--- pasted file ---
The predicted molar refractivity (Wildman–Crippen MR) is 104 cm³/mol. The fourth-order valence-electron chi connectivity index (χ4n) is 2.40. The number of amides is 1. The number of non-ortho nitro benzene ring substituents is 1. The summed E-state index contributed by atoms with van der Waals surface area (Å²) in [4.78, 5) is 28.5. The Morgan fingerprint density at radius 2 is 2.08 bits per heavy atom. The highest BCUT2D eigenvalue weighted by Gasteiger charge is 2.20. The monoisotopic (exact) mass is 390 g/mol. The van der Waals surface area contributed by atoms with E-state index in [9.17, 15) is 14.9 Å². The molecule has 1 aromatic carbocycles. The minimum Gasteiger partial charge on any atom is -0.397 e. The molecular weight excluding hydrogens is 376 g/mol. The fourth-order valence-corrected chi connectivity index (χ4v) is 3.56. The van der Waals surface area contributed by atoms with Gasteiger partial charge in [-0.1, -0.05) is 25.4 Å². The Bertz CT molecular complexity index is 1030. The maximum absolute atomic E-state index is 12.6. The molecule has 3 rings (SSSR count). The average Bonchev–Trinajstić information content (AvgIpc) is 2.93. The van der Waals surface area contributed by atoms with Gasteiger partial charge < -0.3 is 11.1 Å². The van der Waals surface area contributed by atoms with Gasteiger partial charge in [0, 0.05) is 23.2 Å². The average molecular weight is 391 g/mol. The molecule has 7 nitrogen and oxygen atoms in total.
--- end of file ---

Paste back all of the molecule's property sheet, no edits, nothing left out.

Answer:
The predicted molar refractivity (Wildman–Crippen MR) is 104 cm³/mol. The fourth-order valence-electron chi connectivity index (χ4n) is 2.40. The number of amides is 1. The number of non-ortho nitro benzene ring substituents is 1. The summed E-state index contributed by atoms with van der Waals surface area (Å²) in [4.78, 5) is 28.5. The Morgan fingerprint density at radius 2 is 2.08 bits per heavy atom. The highest BCUT2D eigenvalue weighted by Gasteiger charge is 2.20. The monoisotopic (exact) mass is 390 g/mol. The van der Waals surface area contributed by atoms with E-state index in [9.17, 15) is 14.9 Å². The molecule has 1 aromatic carbocycles. The minimum Gasteiger partial charge on any atom is -0.397 e. The molecular weight excluding hydrogens is 376 g/mol. The fourth-order valence-corrected chi connectivity index (χ4v) is 3.56. The van der Waals surface area contributed by atoms with Gasteiger partial charge in [-0.1, -0.05) is 25.4 Å². The Bertz CT molecular complexity index is 1030. The maximum absolute atomic E-state index is 12.6. The molecule has 3 rings (SSSR count). The average Bonchev–Trinajstić information content (AvgIpc) is 2.93. The van der Waals surface area contributed by atoms with Gasteiger partial charge < -0.3 is 11.1 Å². The van der Waals surface area contributed by atoms with Gasteiger partial charge in [0, 0.05) is 23.2 Å². The average molecular weight is 391 g/mol. The molecule has 7 nitrogen and oxygen atoms in total.